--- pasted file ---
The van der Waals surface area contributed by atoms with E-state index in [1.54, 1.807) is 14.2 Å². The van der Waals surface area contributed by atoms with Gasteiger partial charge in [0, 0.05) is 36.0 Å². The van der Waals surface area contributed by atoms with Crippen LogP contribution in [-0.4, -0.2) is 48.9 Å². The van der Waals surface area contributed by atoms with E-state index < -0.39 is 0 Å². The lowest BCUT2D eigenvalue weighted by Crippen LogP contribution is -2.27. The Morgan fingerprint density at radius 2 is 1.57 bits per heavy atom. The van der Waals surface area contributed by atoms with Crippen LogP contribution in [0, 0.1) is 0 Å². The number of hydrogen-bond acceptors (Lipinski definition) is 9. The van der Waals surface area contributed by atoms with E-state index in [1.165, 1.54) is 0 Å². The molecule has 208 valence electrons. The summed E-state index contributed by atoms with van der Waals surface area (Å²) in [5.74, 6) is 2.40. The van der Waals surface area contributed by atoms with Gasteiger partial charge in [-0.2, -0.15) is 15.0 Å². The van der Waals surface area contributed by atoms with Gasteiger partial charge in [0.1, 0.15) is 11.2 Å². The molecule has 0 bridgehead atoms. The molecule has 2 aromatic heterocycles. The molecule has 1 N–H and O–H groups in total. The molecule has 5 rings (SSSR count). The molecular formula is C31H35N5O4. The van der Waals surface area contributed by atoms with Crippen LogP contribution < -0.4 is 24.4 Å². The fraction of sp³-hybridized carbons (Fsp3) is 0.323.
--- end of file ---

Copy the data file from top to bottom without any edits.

The van der Waals surface area contributed by atoms with E-state index in [1.54, 1.807) is 14.2 Å². The van der Waals surface area contributed by atoms with Gasteiger partial charge in [0, 0.05) is 36.0 Å². The van der Waals surface area contributed by atoms with Crippen LogP contribution in [-0.4, -0.2) is 48.9 Å². The van der Waals surface area contributed by atoms with E-state index < -0.39 is 0 Å². The lowest BCUT2D eigenvalue weighted by Crippen LogP contribution is -2.27. The Morgan fingerprint density at radius 2 is 1.57 bits per heavy atom. The van der Waals surface area contributed by atoms with Crippen LogP contribution in [0, 0.1) is 0 Å². The number of hydrogen-bond acceptors (Lipinski definition) is 9. The van der Waals surface area contributed by atoms with E-state index in [1.165, 1.54) is 0 Å². The molecule has 208 valence electrons. The summed E-state index contributed by atoms with van der Waals surface area (Å²) in [5.74, 6) is 2.40. The van der Waals surface area contributed by atoms with Gasteiger partial charge in [-0.2, -0.15) is 15.0 Å². The van der Waals surface area contributed by atoms with Gasteiger partial charge in [0.1, 0.15) is 11.2 Å². The molecule has 0 bridgehead atoms. The molecule has 2 aromatic heterocycles. The molecule has 1 N–H and O–H groups in total. The molecule has 5 rings (SSSR count). The molecular formula is C31H35N5O4. The van der Waals surface area contributed by atoms with Crippen LogP contribution < -0.4 is 24.4 Å². The fraction of sp³-hybridized carbons (Fsp3) is 0.323.